Childhood-onset hemifacial spasm: Successful treatment with botulinum toxin

Carlos Singer, Spiridon Papapetropoulos, Oscar Farronay

Research output: Contribution to journalArticle

6 Scopus citations


Hemifacial spasm is a disorder characterized by involuntary contractions of muscles innervated by the ipsilateral facial nerve. The majority of cases are of adult-onset. However, a few cases have been described in children. Detectable causes of pediatric hemifacial spasm include facial nerve compression by vasculature and brainstem masses. In the treatment of hemifacial spasm, surgical decompression of the facial nerve has been used with good results in both adults and children. However, surgical procedures have serious risks and should be used only in selected cases. Although injections of botulinum toxin type A have been successfully used in adult hemifacial spasm patients, to our knowledge there is no report of use of this indication in children. This report presents the first case of a pediatric patient with childhood-onset hemifacial spasm successfully treated with periorbital botulinum toxin injections. The literature on the subject is also reviewed.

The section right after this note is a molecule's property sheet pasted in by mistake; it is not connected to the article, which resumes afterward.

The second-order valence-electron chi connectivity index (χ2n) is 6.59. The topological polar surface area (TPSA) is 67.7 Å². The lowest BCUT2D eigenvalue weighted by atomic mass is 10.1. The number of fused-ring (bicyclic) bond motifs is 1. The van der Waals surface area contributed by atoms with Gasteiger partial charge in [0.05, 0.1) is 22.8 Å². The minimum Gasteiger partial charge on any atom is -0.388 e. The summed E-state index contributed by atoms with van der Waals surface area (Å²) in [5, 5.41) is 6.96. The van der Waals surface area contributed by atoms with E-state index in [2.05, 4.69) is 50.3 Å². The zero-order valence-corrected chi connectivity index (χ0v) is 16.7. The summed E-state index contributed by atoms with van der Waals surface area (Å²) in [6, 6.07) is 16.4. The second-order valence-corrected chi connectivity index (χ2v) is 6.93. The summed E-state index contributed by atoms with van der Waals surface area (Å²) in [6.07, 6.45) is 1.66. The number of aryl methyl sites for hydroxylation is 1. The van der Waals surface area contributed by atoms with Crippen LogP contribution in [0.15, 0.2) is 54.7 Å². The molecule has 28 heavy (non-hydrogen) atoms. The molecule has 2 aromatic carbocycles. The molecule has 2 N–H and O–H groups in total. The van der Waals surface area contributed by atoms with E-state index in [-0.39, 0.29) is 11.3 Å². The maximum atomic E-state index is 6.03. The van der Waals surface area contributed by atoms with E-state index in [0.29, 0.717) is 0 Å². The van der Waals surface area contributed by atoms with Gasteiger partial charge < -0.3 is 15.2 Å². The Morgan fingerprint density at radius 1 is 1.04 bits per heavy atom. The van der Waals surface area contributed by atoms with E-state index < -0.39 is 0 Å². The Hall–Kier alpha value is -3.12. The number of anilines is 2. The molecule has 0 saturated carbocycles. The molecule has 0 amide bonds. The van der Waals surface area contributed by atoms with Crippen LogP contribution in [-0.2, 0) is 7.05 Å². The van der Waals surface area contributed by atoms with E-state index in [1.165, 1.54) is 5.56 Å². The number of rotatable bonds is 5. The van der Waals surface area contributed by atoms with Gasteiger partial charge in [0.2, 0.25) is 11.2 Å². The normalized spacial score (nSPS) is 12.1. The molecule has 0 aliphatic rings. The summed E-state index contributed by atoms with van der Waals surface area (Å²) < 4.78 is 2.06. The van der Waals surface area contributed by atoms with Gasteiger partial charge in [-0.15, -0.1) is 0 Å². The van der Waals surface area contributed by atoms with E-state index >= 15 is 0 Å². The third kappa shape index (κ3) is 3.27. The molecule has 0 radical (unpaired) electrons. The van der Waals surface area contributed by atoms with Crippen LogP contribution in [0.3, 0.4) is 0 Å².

Original languageEnglish
Pages (from-to)220-222
Number of pages3
JournalPediatric Neurology
Issue number3
StatePublished - Sep 1 2005


ASJC Scopus subject areas

  • Clinical Neurology
  • Pediatrics, Perinatology, and Child Health
  • Developmental Neuroscience
  • Neurology

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